In late April 2011, a tornado touched down near Tuscaloosa, Ala., and tore its way east toward Birmingham, leaving a gash of wrecked homes and buildings more than a mile wide. Sixty-two tornadoes hit Alabama that day, April 27, leaving 250 people dead and 23,000 homes damaged or destroyed.
In the ensuing days, Butch Grimes was on the ground doing damage assessment. The task was something Grimes, an architect with three decades of experience in the public and private sector, was used to. But as he examined the wreckage after this storm a half-mile from his office in Tuscaloosa, something stood out.
"The damage we had on the edges [of the tornado] could have been avoided with simple construction techniques," Grimes said in an interview.
Last Sunday and Monday night, more tornadoes struck in Arkansas and Oklahoma, killing at least 35 people and leaving the little town of Vilonia, Ark., looking as if a giant maul had battered its homes. The severe weather continued yesterday and left residents of "tornado alley" in the southern and central United States to debate how they might have been better prepared.
The answer might be found just a few miles farther south, where communities on the Gulf and Atlantic coastlines have been adapting to hurricanes -- intensified by climate change -- for several years (ClimateWire, Feb. 4).
'Fairly modest changes' can make a difference
The strongest hurricane winds on the coast can reach 180 mph. Hurricane Katrina topped out at 125 mph. The strongest hurricane ever recorded -- Allen in 1980 -- reached wind speeds of 190 mph, according to the National Hurricane Center. The strongest tornadoes, category EF-5, have wind speeds of 200 to 250 mph.
Tornadoes that strong are rare, but even lower-category EF-2 or EF-3 tornadoes have wind speeds in the 100- to 150-mph range. It's these lower wind speeds, around hurricane strength, that are most common -- even on the edges of stronger storms -- according to Grimes.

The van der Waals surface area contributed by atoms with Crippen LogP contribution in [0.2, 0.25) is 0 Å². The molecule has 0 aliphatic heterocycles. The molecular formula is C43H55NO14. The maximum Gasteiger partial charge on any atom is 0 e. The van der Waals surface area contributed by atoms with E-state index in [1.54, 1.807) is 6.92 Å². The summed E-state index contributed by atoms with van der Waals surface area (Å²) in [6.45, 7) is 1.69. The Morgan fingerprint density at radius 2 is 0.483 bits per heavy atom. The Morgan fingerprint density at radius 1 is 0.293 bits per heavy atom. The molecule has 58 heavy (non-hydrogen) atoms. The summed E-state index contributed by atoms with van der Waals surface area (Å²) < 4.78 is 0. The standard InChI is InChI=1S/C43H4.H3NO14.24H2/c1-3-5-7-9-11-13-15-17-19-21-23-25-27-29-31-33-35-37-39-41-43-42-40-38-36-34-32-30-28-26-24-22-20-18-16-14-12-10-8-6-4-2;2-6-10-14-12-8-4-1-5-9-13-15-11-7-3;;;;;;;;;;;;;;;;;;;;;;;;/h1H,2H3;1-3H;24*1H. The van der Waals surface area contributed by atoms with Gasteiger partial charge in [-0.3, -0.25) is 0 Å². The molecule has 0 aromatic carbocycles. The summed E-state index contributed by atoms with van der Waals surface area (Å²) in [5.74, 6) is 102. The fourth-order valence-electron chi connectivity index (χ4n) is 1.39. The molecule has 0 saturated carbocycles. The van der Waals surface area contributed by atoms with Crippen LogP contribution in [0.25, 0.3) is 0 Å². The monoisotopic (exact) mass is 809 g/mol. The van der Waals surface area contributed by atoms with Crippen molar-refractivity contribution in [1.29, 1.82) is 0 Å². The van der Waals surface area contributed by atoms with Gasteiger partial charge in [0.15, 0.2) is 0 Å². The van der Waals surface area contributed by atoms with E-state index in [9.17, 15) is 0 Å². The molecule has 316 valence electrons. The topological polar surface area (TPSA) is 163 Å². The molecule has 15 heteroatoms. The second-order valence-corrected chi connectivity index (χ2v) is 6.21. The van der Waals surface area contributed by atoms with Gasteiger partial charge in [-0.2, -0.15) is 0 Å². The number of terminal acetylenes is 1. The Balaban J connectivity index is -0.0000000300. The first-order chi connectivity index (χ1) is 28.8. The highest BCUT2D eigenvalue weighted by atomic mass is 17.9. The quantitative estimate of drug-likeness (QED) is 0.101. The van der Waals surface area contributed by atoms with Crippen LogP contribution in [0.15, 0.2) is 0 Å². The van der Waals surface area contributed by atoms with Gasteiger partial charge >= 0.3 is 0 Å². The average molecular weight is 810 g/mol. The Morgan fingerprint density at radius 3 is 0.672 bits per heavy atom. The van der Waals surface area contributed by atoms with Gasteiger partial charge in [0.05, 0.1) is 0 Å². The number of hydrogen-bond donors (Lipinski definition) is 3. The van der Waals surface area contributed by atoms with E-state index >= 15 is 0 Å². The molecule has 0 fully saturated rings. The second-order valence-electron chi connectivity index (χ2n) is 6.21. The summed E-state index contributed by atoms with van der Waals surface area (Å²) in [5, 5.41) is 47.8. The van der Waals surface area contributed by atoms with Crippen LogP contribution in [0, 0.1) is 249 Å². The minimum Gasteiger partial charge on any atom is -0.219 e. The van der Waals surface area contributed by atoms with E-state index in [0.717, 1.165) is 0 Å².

"It's probably not practical to design for EF-5 damage," he said. Weaker storms, however, can and should be designed for, he added. Coastal areas have been doing so for years.
Steve Cauffman, head of disaster resilience at the National Institute of Standards and Technology and author of a recent report on the devastating 2011 tornado in Joplin, Mo., said coastal states are "probably somewhat ahead of the rest of the country" in terms of thinking about resilience.
Marc Levitan, a co-author of the Joplin report and head of research and development in the NIST National Windstorm Impact Reduction Program, said that although coastal hurricanes and inland tornadoes can't be prepared for in the exact same way, there are some areas where using resilience measures against both disasters could overlap.
"Fairly modest changes in building design and construction, and code changes and practices, can lead to dramatic improvements in wind hazard resistance of structures," Levitan said.
The tornado that hit Joplin in May 2011 killed 161 people. The NIST report found that structural collapses in Joplin began with failure of the roof system, causing walls to collapse. "Available design information showed that the roof connections of these buildings were adequate for code-level design wind pressures," the report said, referring to wind speeds under 115 to 120 mph.
Codes get weaker farther inland
There may be some room for structural survival here. Only one chink in a building's armor can be the difference between destruction and surviving a storm unscathed, Grimes explained. And that one crack could be prevented with some simple resilience measures that have been tried and tested in coastal areas.
Hurricane clips are one potential quick fix, said Grimes, also a disaster assistance coordinator for the American Institute of Architects. In Alabama, the clips are required for buildings built within 5 miles of the Gulf of Mexico but remain optional farther inland. The clips help hold a roof in place by transferring load pressure on the roof through the walls to the building's foundations.